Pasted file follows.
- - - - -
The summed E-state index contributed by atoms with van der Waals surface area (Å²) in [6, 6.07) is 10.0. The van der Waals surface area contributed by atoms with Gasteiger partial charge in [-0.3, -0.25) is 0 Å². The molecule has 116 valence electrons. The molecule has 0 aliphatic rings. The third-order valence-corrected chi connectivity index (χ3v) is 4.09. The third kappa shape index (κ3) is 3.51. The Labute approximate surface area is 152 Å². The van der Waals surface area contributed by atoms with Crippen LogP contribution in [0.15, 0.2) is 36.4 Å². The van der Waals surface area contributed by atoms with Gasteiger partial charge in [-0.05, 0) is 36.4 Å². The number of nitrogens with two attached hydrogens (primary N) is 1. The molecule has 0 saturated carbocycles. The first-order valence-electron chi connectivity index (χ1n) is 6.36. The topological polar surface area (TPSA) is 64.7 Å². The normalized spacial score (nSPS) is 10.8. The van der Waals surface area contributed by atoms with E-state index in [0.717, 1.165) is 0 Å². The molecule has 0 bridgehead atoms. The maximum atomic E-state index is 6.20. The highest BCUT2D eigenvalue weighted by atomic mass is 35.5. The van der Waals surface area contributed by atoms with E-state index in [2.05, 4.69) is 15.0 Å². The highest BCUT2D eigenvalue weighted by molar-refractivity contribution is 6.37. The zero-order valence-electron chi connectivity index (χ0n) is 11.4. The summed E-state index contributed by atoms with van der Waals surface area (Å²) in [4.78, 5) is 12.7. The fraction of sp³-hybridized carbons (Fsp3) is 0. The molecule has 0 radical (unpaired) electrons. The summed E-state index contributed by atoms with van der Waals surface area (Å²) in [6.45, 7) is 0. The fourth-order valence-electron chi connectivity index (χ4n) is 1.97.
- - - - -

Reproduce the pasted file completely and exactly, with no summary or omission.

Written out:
The summed E-state index contributed by atoms with van der Waals surface area (Å²) in [6, 6.07) is 10.0. The van der Waals surface area contributed by atoms with Gasteiger partial charge in [-0.3, -0.25) is 0 Å². The molecule has 116 valence electrons. The molecule has 0 aliphatic rings. The third-order valence-corrected chi connectivity index (χ3v) is 4.09. The third kappa shape index (κ3) is 3.51. The Labute approximate surface area is 152 Å². The van der Waals surface area contributed by atoms with Crippen LogP contribution in [0.15, 0.2) is 36.4 Å². The van der Waals surface area contributed by atoms with Gasteiger partial charge in [-0.05, 0) is 36.4 Å². The number of nitrogens with two attached hydrogens (primary N) is 1. The molecule has 0 saturated carbocycles. The first-order valence-electron chi connectivity index (χ1n) is 6.36. The topological polar surface area (TPSA) is 64.7 Å². The normalized spacial score (nSPS) is 10.8. The van der Waals surface area contributed by atoms with E-state index in [0.717, 1.165) is 0 Å². The molecule has 0 bridgehead atoms. The maximum atomic E-state index is 6.20. The highest BCUT2D eigenvalue weighted by atomic mass is 35.5. The van der Waals surface area contributed by atoms with E-state index in [2.05, 4.69) is 15.0 Å². The highest BCUT2D eigenvalue weighted by molar-refractivity contribution is 6.37. The zero-order valence-electron chi connectivity index (χ0n) is 11.4. The summed E-state index contributed by atoms with van der Waals surface area (Å²) in [4.78, 5) is 12.7. The fraction of sp³-hybridized carbons (Fsp3) is 0. The molecule has 0 radical (unpaired) electrons. The summed E-state index contributed by atoms with van der Waals surface area (Å²) in [6.45, 7) is 0. The fourth-order valence-electron chi connectivity index (χ4n) is 1.97.